Friday, 22 June 2012

Portuguese Custard Tarts.

Helllllloo there. This 'ere is a Dad pud. But that's kind of weird, because Dad has a thing for horrid puds, uh like trifle and custard tart and things that are squishy and wobbly. But this, these little round, rustic looking tarts, are lovely as well as being Dad-ish. 

Well I guess he doesn't just like things I think are bad....we both have a strong affection for Thomas Hardy, and he likes Bruce and his E Street Band, who, of course, I likelikeLOVE, and pastry, oh yesss we do both quite like a bit of pastry.

It's just odd because I think of custard tart as something Dad likes, because, you know, he has to because he's Northern (don't know why I think of it as a Northern treat, because it's not, but heyho.....), and it's something I would nnneeever choose. BUT...loook at theeeese, how can one not like them. They have a much higher pastry to filling ratio than a slice of the English classic, aaaaand it's puff pastry so is all light and lovely and means the wobbly, vanilla heavy filling is always accompanied by a texture that isn't jellyish.

In short these are very very tasty and likeable, especially if you're a custard tart fan, and even if you're not usually. So make them...and make a pavlova with the egg whites you have left over and feast, or...the other way round. With Love and Cake.

Portuguese Custard Tarts.
Recipe from Pastry by Richard Bertinet.

A few notes:
  • This is the sort of recipe for which the type of tin you use reallyreally makes a difference. You really want a good quality, heavy and non-stick muffin pan, otherwise be prepared for sticking and spilling and tears. The tarts will still taste lovely of course but I wouldn't risk your heart.
  • These are however, meant to look misshapen and burnt on top. The cinnamon gets sort of singed and gives a lovely smokey flavour and the homemade feel is a major part of the joy.
  • You might have a bit of creme patissiere and pastry left can either make more tarts or do what I did and freeze both bits of leftovers with plans to head into improvised danish pastry territory sometime soon.
  • DON'T be scared of creme patissiere, the name of the method.
Makes 12
You will need

a 12 hole muffin pan, greased very well

For the creme patissiere
500ml whole milk
seeds of 1 vanilla pod or splosh of vanilla extract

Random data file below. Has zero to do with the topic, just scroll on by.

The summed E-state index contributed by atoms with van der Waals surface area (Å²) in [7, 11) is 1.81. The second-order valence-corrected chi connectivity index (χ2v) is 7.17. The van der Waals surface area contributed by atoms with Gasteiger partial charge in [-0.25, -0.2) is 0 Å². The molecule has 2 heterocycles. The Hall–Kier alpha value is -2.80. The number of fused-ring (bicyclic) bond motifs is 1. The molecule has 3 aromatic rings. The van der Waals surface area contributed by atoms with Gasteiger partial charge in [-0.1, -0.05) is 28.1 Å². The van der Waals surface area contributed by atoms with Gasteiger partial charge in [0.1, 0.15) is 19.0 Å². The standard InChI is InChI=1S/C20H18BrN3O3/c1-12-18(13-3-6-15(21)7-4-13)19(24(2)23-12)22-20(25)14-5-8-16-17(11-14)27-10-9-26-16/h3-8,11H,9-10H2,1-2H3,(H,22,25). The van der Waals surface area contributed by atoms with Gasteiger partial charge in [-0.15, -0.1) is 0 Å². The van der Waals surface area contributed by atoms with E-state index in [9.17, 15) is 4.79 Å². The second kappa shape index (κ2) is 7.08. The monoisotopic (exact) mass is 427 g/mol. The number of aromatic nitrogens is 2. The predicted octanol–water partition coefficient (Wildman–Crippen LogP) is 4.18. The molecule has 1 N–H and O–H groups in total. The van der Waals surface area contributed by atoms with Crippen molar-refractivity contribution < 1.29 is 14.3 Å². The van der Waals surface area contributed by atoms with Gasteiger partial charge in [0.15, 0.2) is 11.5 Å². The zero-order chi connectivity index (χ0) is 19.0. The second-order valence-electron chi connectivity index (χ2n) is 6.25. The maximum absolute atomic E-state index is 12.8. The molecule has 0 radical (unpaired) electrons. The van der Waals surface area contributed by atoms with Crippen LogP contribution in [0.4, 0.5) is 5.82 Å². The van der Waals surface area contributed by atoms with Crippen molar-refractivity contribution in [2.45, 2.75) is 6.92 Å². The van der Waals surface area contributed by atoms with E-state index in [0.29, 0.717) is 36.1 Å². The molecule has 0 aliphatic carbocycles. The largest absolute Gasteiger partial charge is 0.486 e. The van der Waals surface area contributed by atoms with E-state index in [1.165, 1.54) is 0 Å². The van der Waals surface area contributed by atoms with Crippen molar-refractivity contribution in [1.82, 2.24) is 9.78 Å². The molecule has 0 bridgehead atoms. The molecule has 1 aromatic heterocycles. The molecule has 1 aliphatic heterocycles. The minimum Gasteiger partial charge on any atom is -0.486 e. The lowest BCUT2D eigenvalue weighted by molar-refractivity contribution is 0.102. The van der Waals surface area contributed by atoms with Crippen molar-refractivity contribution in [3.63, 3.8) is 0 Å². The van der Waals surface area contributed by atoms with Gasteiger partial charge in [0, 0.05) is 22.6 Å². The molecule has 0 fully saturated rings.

6 egg yolks
120g caster sugar
50g plain flour

2 x quantities of homemade quick flaky pastry or 500g of shop bought puff pastry
sprinkling of cinnamon

  • First job is to make the creme pop the milk and vanilla in a fairly large, heavy bottomed (heeee) saucepan and heat until almost boiling.
  • Meanwhile whisk the egg yolks and sugar together in a bowl until the mixture has expanded and is light and creamy looking.
  • Then whisk the flour in to the egg mixture.
  • When the milk is juuuuuust starting to bubble, slowly slowly pour it over the egg yolks, whisking all the time.
  • When the milk is all whisked in, pour the custard back into the pan and heat gently until it comes to the boil, whisking fairly often so as not to let the bottom catch and burn.
  • Cook at boiling point for 1 minutes, whisking constantly and it should thicken to a nice thick, heaven scented mixture.
  • That's it, you've made creme patissiere. Pop it in a clean bowl and allow to cool and then chill until you need it.
  • Then it's time to make the pastry or pop to the shops to buy some.
  • When you're custard tart ready, preheat the oven to 180°c and roll out the pastry in lots of icing sugar and cut circles big enough to line your muffin pan so you have a good almost-centimetre of overhang.
  • Press the pastry circles into the muffin holes and fill with creme pattissiere.
  • Sprinkle cinnamon over the top of each tart if you fancy, though it is very optional, and pop in the oven to bake until the pastry is golden and the custard is wrinkly and singed.
  • When the tarts are out of the oven leave for just a few moments before carefully removing them from the pan...if you leave them for any longer the icing sugary bits will harden and stick everything together with devastating effect.
  • Eat, I think, at room temperature, with Dad if can.

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